It’s been said that when you leave home and return years later, you see the place with a new set of eyes.

Jude Theriot is a prime example: returning to his hometown, the rural community of Catahoula, located on the edge of the Atchafalaya Basin nine miles east of St. Martinville, with a new vision, one that resulted in a history project to collect and digitize all the photos of the tiny Cajun community he could find.

Theriot has created Picture Catahoula, a collection of photos and documents that have served as fodder for a limited-edition book and a corresponding Flickr website page for the growing archive of old pictures.

Theriot’s grandparents moved to Catahoula in the early 1920s, and he grew up viewing items displayed on their shelves throughout the house. Later, when he would return home after college in California and a job as a doctor in Houston, he would see those items in a new light.

He asked his parents for old photos of the family and the town. Then he asked for photos from aunts and uncles. People in the community heard that Theriot was compiling a Catahoula history in the form of old images, so they began sharing theirs as well.

Theriot has now amassed thousands of photos.

“It started with a curiosity about personal history in terms of my family,” Theriot explained. “It kept snowballing from there. It ended up pooling together a community across the world who had roots in Catahoula.”

Theriot has scanned 4,000 photos, all of which were taken by residents within Catahoula or in the near vicinity.

The photos are available for public viewing on the Flickr page — with the blessing of the donors — and are separated into albums for easy viewing.

There are more than 300 photos of Mardi Gras celebrations, for instance, and views of St. Rita Catholic Church, Catahoula Elementary School and Lake Catahoula.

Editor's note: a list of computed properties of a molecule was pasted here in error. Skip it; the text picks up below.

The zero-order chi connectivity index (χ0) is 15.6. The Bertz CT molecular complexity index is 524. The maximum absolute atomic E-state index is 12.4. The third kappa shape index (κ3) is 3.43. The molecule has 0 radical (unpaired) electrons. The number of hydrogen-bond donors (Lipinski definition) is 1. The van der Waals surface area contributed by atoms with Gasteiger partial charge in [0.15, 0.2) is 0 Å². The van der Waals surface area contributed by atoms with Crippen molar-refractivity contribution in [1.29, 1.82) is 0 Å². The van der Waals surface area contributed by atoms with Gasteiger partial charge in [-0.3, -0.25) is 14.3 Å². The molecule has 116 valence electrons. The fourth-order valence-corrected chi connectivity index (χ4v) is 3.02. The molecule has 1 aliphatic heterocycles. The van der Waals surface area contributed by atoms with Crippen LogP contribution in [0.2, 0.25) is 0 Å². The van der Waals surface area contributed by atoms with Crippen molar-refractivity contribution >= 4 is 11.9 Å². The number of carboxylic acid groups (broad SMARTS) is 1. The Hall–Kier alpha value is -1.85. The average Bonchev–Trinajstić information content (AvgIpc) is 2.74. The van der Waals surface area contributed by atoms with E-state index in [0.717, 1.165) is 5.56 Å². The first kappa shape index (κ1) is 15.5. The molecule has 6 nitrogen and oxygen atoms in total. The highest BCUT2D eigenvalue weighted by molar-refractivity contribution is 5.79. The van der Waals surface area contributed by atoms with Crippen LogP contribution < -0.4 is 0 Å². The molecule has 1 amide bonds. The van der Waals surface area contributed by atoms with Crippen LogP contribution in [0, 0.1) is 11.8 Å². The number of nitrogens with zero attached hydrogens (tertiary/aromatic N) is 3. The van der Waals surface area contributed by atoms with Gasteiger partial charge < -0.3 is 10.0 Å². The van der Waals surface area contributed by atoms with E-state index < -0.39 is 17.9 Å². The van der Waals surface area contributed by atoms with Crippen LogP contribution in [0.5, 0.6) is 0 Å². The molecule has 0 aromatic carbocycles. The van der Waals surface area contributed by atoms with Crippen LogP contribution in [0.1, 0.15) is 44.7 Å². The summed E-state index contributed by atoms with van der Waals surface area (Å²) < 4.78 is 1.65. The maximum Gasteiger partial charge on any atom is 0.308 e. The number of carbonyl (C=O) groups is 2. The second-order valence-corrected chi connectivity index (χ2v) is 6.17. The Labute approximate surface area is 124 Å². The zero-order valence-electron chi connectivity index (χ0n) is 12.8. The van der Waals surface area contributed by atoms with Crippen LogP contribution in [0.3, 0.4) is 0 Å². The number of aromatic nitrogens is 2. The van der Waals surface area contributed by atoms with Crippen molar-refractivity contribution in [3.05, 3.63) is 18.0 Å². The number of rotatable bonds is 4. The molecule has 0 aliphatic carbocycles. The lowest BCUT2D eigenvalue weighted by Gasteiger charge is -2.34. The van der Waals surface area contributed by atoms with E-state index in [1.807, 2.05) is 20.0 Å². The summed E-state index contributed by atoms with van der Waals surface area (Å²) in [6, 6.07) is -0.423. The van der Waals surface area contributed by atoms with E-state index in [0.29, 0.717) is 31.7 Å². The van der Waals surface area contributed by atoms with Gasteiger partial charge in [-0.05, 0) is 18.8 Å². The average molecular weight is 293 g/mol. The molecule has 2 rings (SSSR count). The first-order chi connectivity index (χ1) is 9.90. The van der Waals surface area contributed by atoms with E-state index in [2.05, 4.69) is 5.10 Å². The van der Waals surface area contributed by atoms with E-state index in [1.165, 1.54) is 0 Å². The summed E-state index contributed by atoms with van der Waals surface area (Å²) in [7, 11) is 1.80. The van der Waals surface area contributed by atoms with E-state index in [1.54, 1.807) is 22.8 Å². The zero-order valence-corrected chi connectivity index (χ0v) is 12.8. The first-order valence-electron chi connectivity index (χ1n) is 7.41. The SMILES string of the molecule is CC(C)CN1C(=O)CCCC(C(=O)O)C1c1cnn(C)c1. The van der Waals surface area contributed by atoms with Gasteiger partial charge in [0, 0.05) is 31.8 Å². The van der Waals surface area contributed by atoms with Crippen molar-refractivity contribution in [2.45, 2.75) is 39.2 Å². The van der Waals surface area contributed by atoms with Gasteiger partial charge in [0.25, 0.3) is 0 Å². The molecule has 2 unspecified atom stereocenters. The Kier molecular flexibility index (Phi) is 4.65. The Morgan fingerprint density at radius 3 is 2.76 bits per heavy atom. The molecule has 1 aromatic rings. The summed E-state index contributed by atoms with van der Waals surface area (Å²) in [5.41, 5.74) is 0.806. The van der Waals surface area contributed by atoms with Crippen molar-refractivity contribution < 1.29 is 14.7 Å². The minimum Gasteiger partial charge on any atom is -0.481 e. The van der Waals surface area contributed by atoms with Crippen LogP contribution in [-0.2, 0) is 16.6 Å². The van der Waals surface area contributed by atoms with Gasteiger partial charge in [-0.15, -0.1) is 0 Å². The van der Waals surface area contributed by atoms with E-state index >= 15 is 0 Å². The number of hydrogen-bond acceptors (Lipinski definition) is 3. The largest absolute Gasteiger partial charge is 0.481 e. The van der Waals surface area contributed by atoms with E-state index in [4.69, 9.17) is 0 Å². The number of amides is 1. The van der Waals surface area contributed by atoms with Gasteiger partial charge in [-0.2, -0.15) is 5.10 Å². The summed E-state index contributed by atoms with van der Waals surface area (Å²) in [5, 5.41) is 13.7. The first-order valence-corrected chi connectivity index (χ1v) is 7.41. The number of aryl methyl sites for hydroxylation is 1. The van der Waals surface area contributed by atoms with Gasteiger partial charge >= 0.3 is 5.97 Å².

There are photos of people eating crawfish, getting married, celebrating birthdays and carrying candles at their first Holy Communion (“Every family has that picture,” Theriot said.)

To raise money for the project, Theriot began a Kickstarter campaign, where donors who pledged $60 or more would receive a limited-edition, 512-page hardcover book filled with more than 400 photos, along with letters, maps, newspaper articles and other historical documents.

The cover consists of black fabric embossed with a vintage pattern and an oval photo of oak trees on Catahoula Lake.

“I wanted it to look like an old photo album,” Theriot said. “The idea was for it to look out of time.”

The Kickstarter campaign has ended and Theriot reached well over his goal of $10,000. He printed 500 of the books, with 450 accounted for.

Theriot believes the project brought the community together, whether by telling their stories and sharing memories through photos and documents or reliving life in Catahoula by revisiting the town’s history on the Internet.

“I think people really responded to this,” he said. “There’s something universal about home.”

Even though the book project has reached its conclusion, Theriot hopes to constantly update the Flickr site with more photos and to create more historical projects on Catahoula.

He also has obtained audio recordings from residents and 8mm film footage, both of which he hopes to use in future endeavors.

In addition, Theriot created his own video about his hometown and has lots of extra drone footage he hopes to use at a later date.

“There’s quite a lot of material to organize,” he said. “In that sense, the project will be going on for a while. In fact, I think it will be something I will be working on forever.”

To view the Picture Catahoula Flick r page, visit